3. Decision stage: This is the critical stage where a lead is close to making a purchase decision. Actions here are the most telling about a lead’s intent. For example, requesting a product demo, filling out a contact form, or engaging in a sales conversation are all strong indicators of interest. These actions warrant the highest scores in your lead scoring model, as they demonstrate a clear intent to engage further or buy.

Implement action-based scoring at each stage

  • Awareness actions: Scoring might include 5 points for visiting a blog post or 10 points for following on social media. These are initial touchpoints indicating interest.
  • Consideration actions: More engaged actions like downloading a detailed guide or attending a webinar could score 20-30 points. These leads are investing time to understand your offering better.
  • Decision actions: The most indicative actions, such as requesting a demo or filling out a detailed inquiry form, could score 50 points or more. These leads are showing a clear readiness to engage in a sales conversation.

Read also: A Guide To Lead Scoring For Your 2024 Sales Goals

3. Behavioral data scoring

In lead scoring, behavioral data offers a window into a lead’s level of engagement and interest.

This section explores how to effectively score leads based on their interactions with your business, ensuring a more dynamic and responsive lead management process.

Behavioral data encompasses a range of actions that leads take about your business. These actions include website visits, email interactions, content downloads, and social media engagement. Each behavior provides insights into the lead’s interest level and position in the buying journey.

By assigning scores to these interactions, you can gauge a lead’s interest and engagement level more accurately, enabling your sales team to prioritize leads effectively and tailor their outreach strategies accordingly.

Draft a scoring system for behavioral data

Here’s a table with lead actions and the corresponding points:

Behavioral Action Scoring Criteria Points Rationale
Website Visits Frequency and depth of visits, especially to key pages like pricing or product demos 10-30 points Visits to crucial pages indicate higher purchase intent
Email Engagement Opening an email vs. clicking a link within the email 5 points for opening, 15 points for clicking Clicking a link shows a deeper level of engagement than just opening an email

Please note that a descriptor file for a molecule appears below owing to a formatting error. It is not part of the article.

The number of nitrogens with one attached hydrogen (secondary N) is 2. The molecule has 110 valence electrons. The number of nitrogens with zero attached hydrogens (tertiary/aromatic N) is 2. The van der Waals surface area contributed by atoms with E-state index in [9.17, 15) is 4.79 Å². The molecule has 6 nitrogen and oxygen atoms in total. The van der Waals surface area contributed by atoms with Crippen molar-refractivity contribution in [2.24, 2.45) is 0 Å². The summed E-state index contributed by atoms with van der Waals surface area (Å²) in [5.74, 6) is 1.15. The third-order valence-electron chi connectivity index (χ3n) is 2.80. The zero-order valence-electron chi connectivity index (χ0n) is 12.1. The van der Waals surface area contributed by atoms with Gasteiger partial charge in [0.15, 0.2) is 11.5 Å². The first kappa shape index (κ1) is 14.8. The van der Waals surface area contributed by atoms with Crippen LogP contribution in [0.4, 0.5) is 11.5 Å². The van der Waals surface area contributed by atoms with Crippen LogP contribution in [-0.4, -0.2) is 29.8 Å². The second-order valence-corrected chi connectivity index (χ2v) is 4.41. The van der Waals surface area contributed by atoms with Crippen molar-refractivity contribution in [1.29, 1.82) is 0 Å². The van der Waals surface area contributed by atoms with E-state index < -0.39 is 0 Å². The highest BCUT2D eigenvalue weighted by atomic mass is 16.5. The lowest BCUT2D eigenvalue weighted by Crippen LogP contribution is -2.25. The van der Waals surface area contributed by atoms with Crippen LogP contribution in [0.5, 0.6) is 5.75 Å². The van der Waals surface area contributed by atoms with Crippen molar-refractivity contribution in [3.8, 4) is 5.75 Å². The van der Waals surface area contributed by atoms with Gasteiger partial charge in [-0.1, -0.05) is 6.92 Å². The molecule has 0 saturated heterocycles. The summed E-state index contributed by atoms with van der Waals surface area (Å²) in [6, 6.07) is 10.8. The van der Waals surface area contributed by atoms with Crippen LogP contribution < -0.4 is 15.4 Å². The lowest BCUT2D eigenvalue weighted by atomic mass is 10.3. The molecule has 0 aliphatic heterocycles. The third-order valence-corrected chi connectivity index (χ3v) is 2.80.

Content Downloads Downloading whitepapers, e-books, case studies 20-40 points Downloads indicate a lead is seeking in-depth information, suggesting serious interest
Social Media Engagement Sharing content, commenting on posts, webinar participation 10-25 points Active participation on social media demonstrates engagement and interest in the brand.
Repeat Interactions Consistent engagement over time across various platforms Additional 5-10 points per repeated action Sustained interactions over time signify growing interest and engagement

Implement the scoring model

Ensure your CRM system can track and score these behavioral actions automatically.

This integration is crucial for maintaining an up-to-date and accurate lead-scoring system. Further, tailor the scoring model to fit your specific business context. For instance, a B2B company might score certain behaviors differently than a B2C company.

As with demographic scoring, behavioral scoring models should be reviewed and updated regularly. This ensures the scores remain aligned with evolving marketing strategies and customer behaviors.

4. Setting feasible scoring thresholds

Establishing realistic scoring thresholds is a critical aspect of an effective lead scoring system. These thresholds determine at what point a lead is considered qualified enough for further sales engagement or nurturing. 

The process involves a careful analysis of historical data and an understanding of different market segments or product lines.

Determine the right lead scoring threshold levels

Examine your past sales data. Look for patterns that indicate at what score leads are typically converted into customers.